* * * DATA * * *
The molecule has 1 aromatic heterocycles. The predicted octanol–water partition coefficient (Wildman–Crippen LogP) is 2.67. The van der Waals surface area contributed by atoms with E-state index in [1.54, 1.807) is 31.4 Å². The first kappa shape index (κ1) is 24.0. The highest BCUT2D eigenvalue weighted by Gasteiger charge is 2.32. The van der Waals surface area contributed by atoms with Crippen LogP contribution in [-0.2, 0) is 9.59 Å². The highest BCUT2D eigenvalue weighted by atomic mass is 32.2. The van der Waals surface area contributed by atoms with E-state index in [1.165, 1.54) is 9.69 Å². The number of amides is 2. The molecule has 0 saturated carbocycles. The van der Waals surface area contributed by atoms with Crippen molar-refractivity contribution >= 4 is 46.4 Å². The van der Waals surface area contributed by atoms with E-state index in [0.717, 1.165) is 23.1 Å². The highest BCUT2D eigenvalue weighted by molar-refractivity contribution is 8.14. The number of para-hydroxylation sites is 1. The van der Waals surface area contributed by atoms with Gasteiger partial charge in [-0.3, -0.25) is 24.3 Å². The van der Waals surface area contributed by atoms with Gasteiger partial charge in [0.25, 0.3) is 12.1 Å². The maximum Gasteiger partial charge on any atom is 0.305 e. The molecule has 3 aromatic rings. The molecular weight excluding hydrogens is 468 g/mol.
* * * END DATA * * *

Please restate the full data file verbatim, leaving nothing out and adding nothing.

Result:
The molecule has 1 aromatic heterocycles. The predicted octanol–water partition coefficient (Wildman–Crippen LogP) is 2.67. The van der Waals surface area contributed by atoms with E-state index in [1.54, 1.807) is 31.4 Å². The first kappa shape index (κ1) is 24.0. The highest BCUT2D eigenvalue weighted by Gasteiger charge is 2.32. The van der Waals surface area contributed by atoms with Crippen LogP contribution in [-0.2, 0) is 9.59 Å². The highest BCUT2D eigenvalue weighted by atomic mass is 32.2. The van der Waals surface area contributed by atoms with E-state index in [1.165, 1.54) is 9.69 Å². The number of amides is 2. The molecule has 0 saturated carbocycles. The van der Waals surface area contributed by atoms with Crippen molar-refractivity contribution >= 4 is 46.4 Å². The van der Waals surface area contributed by atoms with E-state index in [0.717, 1.165) is 23.1 Å². The highest BCUT2D eigenvalue weighted by molar-refractivity contribution is 8.14. The number of para-hydroxylation sites is 1. The van der Waals surface area contributed by atoms with Gasteiger partial charge in [-0.3, -0.25) is 24.3 Å². The van der Waals surface area contributed by atoms with Gasteiger partial charge in [0.25, 0.3) is 12.1 Å². The maximum Gasteiger partial charge on any atom is 0.305 e. The molecule has 3 aromatic rings. The molecular weight excluding hydrogens is 468 g/mol.